Mandazi [mahn-dahz-ee] noun: Fried doughnut or roll served as dessert or a warm teatime snack all over Kenya and East Africa.
We came home one evening to our guest house in Kenya to find our very kind housekeeper, Helen, making a big basket of mandazi. They smelled delicious, like fried dough and warm flour. We asked Helen how they are made -- read on for a super-quick video of frying mandazi!
Chapati [chuh-pah-tee] noun: Pan-grilled unleavened flatbread eaten in India, East Africa, and most of South Asia.
Chapati is ubiquitous in Kenya; big golden wedges of this flat, chewy bread were served at almost every meal. We loved it; the fried golden taste is so delicious, and it's handy for sopping up extra meat and sauce. We were already familiar, too, with chapati from Indian cuisine. But we quickly realized that what the Kenyans called chapati was something different; it's not analogous to the familiar Indian style of chapati at all.
Sukuma wiki, noun: This Swahili word literally means "stretch the week," but it usually refers to a simple dish of cooked greens like kale or collards.
"Stretch the week!" That's what basic cooked greens like these mean to Kenyan people. We ate these cooked greens at nearly every meal. By the end of our trip to the Rift Valley highlands, sukuma wiki was a familiar sight on a loaded lunch plate, along with chapatis, rice, ugali, and irio. But it was also familiar because it was a common point between the Kenyan kitchen and ours: we love greens like these too!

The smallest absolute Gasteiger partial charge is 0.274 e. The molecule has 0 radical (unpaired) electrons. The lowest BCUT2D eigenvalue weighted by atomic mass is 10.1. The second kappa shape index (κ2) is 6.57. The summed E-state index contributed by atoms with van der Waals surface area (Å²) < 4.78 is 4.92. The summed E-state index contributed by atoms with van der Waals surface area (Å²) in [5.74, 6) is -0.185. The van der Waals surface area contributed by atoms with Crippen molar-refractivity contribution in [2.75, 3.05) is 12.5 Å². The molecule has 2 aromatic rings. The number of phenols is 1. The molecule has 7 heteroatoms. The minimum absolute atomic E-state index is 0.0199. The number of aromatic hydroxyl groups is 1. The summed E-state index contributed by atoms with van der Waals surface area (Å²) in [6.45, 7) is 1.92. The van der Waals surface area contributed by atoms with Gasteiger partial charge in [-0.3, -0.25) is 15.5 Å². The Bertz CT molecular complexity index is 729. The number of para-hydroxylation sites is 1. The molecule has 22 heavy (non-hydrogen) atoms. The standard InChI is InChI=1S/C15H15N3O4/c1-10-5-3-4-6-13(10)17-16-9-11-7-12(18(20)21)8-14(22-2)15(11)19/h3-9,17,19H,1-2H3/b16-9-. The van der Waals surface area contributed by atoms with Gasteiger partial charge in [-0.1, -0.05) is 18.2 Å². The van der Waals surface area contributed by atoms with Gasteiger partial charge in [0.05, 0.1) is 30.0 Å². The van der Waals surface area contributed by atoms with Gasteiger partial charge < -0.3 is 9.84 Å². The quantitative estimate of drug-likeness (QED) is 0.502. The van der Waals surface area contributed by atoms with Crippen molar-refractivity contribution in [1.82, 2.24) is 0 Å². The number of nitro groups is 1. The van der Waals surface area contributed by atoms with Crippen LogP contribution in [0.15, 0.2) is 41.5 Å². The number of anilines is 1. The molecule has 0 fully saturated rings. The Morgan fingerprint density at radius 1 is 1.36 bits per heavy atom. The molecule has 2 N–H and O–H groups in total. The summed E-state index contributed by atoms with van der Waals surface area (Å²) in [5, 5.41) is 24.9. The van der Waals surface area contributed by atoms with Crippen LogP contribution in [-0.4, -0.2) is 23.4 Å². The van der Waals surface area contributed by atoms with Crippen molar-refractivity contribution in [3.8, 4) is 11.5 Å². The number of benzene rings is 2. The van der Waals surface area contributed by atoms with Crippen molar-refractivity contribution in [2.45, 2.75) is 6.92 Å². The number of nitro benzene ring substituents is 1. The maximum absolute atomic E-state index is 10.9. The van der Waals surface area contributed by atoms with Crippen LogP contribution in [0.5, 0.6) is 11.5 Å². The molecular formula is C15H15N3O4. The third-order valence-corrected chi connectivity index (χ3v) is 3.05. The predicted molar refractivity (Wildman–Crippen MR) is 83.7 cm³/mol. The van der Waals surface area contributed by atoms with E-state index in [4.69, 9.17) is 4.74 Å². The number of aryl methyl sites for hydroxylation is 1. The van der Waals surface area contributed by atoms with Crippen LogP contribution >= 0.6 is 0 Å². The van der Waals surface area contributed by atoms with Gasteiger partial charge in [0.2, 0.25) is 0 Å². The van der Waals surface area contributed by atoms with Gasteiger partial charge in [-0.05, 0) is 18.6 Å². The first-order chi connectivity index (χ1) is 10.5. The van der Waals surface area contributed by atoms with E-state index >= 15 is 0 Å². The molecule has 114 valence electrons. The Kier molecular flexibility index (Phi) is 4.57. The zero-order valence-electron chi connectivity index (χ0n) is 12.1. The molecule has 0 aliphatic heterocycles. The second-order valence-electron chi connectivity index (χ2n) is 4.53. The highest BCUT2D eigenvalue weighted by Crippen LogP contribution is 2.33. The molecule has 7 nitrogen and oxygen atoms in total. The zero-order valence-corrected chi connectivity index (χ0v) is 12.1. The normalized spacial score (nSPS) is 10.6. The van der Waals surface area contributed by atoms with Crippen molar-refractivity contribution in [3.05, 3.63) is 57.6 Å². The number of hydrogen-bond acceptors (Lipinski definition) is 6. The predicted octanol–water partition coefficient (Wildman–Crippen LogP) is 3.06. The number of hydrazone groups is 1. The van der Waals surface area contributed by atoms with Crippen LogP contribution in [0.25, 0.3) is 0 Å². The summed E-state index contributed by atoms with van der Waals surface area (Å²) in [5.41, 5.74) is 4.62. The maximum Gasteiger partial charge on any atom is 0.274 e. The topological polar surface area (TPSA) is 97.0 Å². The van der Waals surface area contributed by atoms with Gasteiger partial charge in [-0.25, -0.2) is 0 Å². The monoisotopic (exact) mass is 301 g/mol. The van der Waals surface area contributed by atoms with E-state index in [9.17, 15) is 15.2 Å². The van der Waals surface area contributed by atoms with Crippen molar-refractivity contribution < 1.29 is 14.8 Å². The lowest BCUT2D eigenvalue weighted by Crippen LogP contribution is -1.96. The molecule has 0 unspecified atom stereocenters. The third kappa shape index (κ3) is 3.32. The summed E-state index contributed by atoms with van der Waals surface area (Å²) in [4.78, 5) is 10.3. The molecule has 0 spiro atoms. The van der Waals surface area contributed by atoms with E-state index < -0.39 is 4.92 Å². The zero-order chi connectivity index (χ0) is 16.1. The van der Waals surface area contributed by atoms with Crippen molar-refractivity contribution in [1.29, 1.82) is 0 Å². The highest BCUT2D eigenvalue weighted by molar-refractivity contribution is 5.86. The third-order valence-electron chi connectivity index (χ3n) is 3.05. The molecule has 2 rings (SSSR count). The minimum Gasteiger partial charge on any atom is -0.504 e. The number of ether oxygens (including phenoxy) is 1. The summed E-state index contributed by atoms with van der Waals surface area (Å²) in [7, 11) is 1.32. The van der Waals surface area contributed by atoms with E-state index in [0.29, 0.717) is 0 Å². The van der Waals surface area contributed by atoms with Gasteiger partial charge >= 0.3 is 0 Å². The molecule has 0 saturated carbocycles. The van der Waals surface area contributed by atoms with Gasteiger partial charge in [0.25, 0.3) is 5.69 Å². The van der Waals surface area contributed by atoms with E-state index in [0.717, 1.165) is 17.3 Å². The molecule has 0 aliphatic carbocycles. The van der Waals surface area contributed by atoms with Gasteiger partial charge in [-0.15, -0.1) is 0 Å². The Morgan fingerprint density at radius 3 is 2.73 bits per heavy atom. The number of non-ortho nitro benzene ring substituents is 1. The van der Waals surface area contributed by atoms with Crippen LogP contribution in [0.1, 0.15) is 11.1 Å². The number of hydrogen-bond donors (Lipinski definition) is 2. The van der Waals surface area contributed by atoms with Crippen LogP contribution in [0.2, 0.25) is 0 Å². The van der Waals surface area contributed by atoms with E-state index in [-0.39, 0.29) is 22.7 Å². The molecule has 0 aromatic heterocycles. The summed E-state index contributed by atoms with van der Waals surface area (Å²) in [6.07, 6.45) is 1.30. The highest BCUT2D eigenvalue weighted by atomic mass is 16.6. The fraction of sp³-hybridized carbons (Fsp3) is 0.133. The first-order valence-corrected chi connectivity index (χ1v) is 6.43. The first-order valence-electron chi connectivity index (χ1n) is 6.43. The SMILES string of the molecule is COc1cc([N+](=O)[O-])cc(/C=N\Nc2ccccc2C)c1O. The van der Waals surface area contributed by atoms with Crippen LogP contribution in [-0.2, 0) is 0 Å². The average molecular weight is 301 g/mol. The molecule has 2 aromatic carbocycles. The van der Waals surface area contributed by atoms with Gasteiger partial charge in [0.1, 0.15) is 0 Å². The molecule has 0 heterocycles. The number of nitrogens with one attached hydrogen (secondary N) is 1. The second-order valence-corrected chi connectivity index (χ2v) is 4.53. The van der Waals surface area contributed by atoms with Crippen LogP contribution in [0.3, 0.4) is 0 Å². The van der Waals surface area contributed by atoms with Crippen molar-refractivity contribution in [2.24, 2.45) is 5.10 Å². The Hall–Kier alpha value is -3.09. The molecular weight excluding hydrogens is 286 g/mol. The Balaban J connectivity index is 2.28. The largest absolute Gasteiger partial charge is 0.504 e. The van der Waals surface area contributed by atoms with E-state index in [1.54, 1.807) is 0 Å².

Ugali [oo-gahl-ee] noun: In Kenya, ugali is the name for the most common mealtime starch: a thick, stiff porridge made from white cornmeal or red millet.
In Kenya, ugali is one of the most common dishes you can find. Served with meat or mashed vegetables, it's practically the national dish. It's found throughout Africa, in fact; in South Africa it may be called pap, and in Zimbabwe you can find it by the name of sadza. Regardless of what it's called, ugali forms the backbone of traditional Kenyan cuisine.
Irio [eer-ee-o], noun: In the Kenyan tribal language of Kikuyu, irio just means food. But it usually refers to a simple, plain dish of mashed potatoes, maize, and peas or greens.
A couple years ago I spent a week in Kenya, in the highlands of the Rift Valley about an hour away from Nairobi. I really enjoyed the good food of this agricultural region. Here's a very typical dinner dish: bright green irio!